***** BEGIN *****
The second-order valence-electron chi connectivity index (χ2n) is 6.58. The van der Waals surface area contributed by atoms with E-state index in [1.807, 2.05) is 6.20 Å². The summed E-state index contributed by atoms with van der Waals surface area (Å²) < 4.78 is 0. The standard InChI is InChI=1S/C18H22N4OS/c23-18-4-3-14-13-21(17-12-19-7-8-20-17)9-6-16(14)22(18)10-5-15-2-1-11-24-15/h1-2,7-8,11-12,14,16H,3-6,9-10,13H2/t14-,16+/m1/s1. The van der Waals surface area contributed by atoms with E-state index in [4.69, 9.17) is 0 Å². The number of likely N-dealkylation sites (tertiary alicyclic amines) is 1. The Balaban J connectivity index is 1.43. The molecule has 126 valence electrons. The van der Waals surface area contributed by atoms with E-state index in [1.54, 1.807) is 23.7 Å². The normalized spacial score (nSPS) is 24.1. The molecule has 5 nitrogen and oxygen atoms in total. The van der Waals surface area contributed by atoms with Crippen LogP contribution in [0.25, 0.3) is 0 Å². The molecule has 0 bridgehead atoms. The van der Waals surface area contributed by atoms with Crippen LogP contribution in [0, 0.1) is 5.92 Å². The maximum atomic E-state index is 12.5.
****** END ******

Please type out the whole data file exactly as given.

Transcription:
The second-order valence-electron chi connectivity index (χ2n) is 6.58. The van der Waals surface area contributed by atoms with E-state index in [1.807, 2.05) is 6.20 Å². The summed E-state index contributed by atoms with van der Waals surface area (Å²) < 4.78 is 0. The standard InChI is InChI=1S/C18H22N4OS/c23-18-4-3-14-13-21(17-12-19-7-8-20-17)9-6-16(14)22(18)10-5-15-2-1-11-24-15/h1-2,7-8,11-12,14,16H,3-6,9-10,13H2/t14-,16+/m1/s1. The van der Waals surface area contributed by atoms with E-state index in [4.69, 9.17) is 0 Å². The number of likely N-dealkylation sites (tertiary alicyclic amines) is 1. The Balaban J connectivity index is 1.43. The molecule has 126 valence electrons. The van der Waals surface area contributed by atoms with E-state index in [1.54, 1.807) is 23.7 Å². The normalized spacial score (nSPS) is 24.1. The molecule has 5 nitrogen and oxygen atoms in total. The van der Waals surface area contributed by atoms with Crippen LogP contribution in [0.25, 0.3) is 0 Å². The molecule has 0 bridgehead atoms. The van der Waals surface area contributed by atoms with Crippen LogP contribution in [0, 0.1) is 5.92 Å². The maximum atomic E-state index is 12.5.